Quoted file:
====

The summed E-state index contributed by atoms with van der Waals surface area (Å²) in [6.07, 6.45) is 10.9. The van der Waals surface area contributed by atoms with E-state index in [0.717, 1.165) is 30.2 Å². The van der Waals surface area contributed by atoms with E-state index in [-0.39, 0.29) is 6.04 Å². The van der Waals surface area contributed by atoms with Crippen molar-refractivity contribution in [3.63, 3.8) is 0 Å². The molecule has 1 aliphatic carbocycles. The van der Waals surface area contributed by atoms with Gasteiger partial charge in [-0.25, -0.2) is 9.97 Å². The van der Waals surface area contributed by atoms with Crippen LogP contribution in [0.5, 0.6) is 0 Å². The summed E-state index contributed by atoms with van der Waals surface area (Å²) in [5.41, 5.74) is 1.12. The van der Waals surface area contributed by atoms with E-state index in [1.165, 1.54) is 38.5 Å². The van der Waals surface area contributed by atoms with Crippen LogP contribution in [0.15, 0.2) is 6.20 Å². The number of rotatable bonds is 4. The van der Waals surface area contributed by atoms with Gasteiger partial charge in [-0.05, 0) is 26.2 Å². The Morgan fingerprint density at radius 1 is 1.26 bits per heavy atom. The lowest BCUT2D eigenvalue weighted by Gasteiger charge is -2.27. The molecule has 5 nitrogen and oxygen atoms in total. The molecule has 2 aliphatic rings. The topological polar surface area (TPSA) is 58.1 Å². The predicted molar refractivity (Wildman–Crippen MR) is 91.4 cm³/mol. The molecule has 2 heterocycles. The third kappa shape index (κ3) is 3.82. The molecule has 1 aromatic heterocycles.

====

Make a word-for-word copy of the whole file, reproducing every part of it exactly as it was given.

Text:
The summed E-state index contributed by atoms with van der Waals surface area (Å²) in [6.07, 6.45) is 10.9. The van der Waals surface area contributed by atoms with E-state index in [0.717, 1.165) is 30.2 Å². The van der Waals surface area contributed by atoms with E-state index in [-0.39, 0.29) is 6.04 Å². The van der Waals surface area contributed by atoms with Crippen molar-refractivity contribution in [3.63, 3.8) is 0 Å². The molecule has 1 aliphatic carbocycles. The van der Waals surface area contributed by atoms with Gasteiger partial charge in [-0.25, -0.2) is 9.97 Å². The van der Waals surface area contributed by atoms with Crippen LogP contribution in [0.5, 0.6) is 0 Å². The summed E-state index contributed by atoms with van der Waals surface area (Å²) in [5.41, 5.74) is 1.12. The van der Waals surface area contributed by atoms with E-state index in [1.165, 1.54) is 38.5 Å². The van der Waals surface area contributed by atoms with Crippen LogP contribution in [0.15, 0.2) is 6.20 Å². The number of rotatable bonds is 4. The van der Waals surface area contributed by atoms with Gasteiger partial charge in [-0.05, 0) is 26.2 Å². The Morgan fingerprint density at radius 1 is 1.26 bits per heavy atom. The lowest BCUT2D eigenvalue weighted by Gasteiger charge is -2.27. The molecule has 5 nitrogen and oxygen atoms in total. The molecule has 2 aliphatic rings. The topological polar surface area (TPSA) is 58.1 Å². The predicted molar refractivity (Wildman–Crippen MR) is 91.4 cm³/mol. The molecule has 2 heterocycles. The third kappa shape index (κ3) is 3.82. The molecule has 1 aromatic heterocycles.